Over the past five years, the number of Aiken County high school students taking Advanced Placement exams has increased by 68 percent, yet the number of students scoring proficient on the final exams including 2011 has held steady, said Dr. Randy Stowe, the Aiken County School District’s director of administration.Advanced placement courses are more rigorous classes offered in a variety of content areas, such as English, calculus, French, physics and other subjects depending of the size of the school. At the end of the year, students take a national exam, scored with a grade of 1 through 5, with 5 being the highest. Students with a 3, 4 or 5 grade are considered to be proficient.
The State Department of Education reported Friday that South Carolina ranks first in the nation for the percentage of students scoring proficient on an AP exam. Its percentage of 16.5 percent fell slightly short of the national average at 18.1 percent, said State Department spokesman J.W. Ragley.Aiken County students in total many of whom took more than one AP exam passed the exams with a 53.4 percent rate, about two percentage points less than the state as a whole.South Aiken High at 64 percent and Aiken High at 56 percent scored above the state average. The other schools included Midland Valley (47 percent), North Augusta (45) and Silver Bluff (38). Percentages at Ridge Spring-Monetta and Wagener-Salley aren’t reported because of their lower participation numbers.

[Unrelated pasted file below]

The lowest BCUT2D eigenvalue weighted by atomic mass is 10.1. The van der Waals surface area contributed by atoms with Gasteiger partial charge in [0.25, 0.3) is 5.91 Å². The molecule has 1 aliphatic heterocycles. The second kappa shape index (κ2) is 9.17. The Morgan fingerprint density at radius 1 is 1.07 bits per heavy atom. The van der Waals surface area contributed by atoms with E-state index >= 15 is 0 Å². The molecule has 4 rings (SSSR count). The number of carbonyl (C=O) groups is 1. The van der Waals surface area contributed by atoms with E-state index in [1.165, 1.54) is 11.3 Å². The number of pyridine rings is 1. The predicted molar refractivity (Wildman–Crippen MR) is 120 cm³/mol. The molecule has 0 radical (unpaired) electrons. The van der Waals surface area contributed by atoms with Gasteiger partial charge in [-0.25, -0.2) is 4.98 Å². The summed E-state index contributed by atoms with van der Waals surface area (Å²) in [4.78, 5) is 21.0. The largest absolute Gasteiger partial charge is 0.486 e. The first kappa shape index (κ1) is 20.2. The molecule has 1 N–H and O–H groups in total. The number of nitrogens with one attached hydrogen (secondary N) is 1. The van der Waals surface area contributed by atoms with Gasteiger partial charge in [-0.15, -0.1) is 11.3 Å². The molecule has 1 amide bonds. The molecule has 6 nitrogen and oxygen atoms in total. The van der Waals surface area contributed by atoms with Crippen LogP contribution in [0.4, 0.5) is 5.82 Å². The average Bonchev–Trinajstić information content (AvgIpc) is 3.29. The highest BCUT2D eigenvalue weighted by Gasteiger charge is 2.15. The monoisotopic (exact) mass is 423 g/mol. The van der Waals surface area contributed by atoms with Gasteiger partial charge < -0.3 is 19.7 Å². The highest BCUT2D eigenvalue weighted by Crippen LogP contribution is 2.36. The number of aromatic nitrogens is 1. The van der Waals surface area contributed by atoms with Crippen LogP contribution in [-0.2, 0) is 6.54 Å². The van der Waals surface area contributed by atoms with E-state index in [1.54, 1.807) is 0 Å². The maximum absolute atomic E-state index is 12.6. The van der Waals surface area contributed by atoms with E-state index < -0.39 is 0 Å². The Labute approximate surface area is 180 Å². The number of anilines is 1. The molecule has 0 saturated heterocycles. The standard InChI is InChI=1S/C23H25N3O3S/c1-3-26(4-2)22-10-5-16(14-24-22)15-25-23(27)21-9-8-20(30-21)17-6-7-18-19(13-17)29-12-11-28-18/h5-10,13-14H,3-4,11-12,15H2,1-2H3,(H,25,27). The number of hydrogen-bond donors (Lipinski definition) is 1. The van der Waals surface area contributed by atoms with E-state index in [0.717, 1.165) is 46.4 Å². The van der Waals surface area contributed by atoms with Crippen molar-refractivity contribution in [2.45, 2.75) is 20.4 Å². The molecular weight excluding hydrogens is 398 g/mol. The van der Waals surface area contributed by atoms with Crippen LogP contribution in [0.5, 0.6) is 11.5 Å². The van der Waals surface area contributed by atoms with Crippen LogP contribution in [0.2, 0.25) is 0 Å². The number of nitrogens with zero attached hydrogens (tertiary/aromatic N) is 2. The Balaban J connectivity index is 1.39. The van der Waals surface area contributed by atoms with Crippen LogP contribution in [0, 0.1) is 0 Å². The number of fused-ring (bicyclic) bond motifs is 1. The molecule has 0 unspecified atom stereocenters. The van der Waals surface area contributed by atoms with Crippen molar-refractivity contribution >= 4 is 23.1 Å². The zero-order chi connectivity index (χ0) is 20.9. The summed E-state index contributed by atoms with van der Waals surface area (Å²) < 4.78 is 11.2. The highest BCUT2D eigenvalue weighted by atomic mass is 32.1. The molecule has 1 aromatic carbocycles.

This report is another reminder that South Carolina is not 49th or 50th as we are so often portrayed,Stowe said.This is a measure of our students’ preparation for four-year college or university, and our state is 21st in rank, compared to the 50 states and the District of Columbia, in terms of students scoring proficient on the AP tests.The AP exam is intended to provide information to colleges in terms or receiving college credit. In many cases, colleges will provide credit for grades of 3 through 5, but some will not accept a 3 or less frequently, a 4. That exam grade does not impact the actual grade earned in class, said South Aiken Principal Bryan Skipper.Most of our kids don’t fail these AP courses, he said.One of our main goals is to prepare kids for college. The more rigorous the courses, the more likely it is they will find success in college. Even for those who don’t the exams, they’re better prepared than those without exposure to AP courses.
For that reason, the Aiken County School District doesn’t deny students the opportunity to take AP courses, Stowe said.It’s a balancing act, he said.We could limit participation and have higher scores. Instead, we allow the opportunity for many students.Senior writer Rob Novit, a journalist for the past 41 years, joined the Aiken Standard in 2001. He covers education news and general assignments.